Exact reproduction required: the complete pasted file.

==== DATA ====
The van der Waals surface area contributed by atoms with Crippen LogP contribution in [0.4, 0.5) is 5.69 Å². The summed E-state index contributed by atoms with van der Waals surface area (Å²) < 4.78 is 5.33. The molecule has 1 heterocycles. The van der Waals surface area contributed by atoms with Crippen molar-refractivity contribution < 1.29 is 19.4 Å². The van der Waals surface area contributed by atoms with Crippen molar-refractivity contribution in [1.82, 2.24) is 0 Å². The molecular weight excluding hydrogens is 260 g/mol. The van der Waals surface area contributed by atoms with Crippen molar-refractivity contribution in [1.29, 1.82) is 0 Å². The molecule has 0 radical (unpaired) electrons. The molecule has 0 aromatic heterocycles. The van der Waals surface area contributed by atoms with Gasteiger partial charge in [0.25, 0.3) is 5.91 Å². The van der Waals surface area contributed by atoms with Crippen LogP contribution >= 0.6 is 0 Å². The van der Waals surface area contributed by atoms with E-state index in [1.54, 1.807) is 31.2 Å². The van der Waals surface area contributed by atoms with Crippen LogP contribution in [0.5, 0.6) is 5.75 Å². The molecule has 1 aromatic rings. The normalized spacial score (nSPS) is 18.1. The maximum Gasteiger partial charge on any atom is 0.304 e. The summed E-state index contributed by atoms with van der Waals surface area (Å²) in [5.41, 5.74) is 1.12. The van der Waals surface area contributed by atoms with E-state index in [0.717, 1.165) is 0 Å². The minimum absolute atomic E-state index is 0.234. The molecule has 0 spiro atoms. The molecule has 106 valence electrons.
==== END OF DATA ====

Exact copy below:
The van der Waals surface area contributed by atoms with Crippen LogP contribution in [0.4, 0.5) is 5.69 Å². The summed E-state index contributed by atoms with van der Waals surface area (Å²) < 4.78 is 5.33. The molecule has 1 heterocycles. The van der Waals surface area contributed by atoms with Crippen molar-refractivity contribution < 1.29 is 19.4 Å². The van der Waals surface area contributed by atoms with Crippen molar-refractivity contribution in [1.82, 2.24) is 0 Å². The molecular weight excluding hydrogens is 260 g/mol. The van der Waals surface area contributed by atoms with Crippen molar-refractivity contribution in [1.29, 1.82) is 0 Å². The molecule has 0 radical (unpaired) electrons. The molecule has 0 aromatic heterocycles. The van der Waals surface area contributed by atoms with Gasteiger partial charge in [0.25, 0.3) is 5.91 Å². The van der Waals surface area contributed by atoms with Crippen LogP contribution >= 0.6 is 0 Å². The van der Waals surface area contributed by atoms with E-state index in [1.54, 1.807) is 31.2 Å². The van der Waals surface area contributed by atoms with Crippen LogP contribution in [0.5, 0.6) is 5.75 Å². The molecule has 1 aromatic rings. The normalized spacial score (nSPS) is 18.1. The maximum Gasteiger partial charge on any atom is 0.304 e. The summed E-state index contributed by atoms with van der Waals surface area (Å²) in [5.41, 5.74) is 1.12. The van der Waals surface area contributed by atoms with E-state index in [0.717, 1.165) is 0 Å². The minimum absolute atomic E-state index is 0.234. The molecule has 0 spiro atoms. The molecule has 106 valence electrons.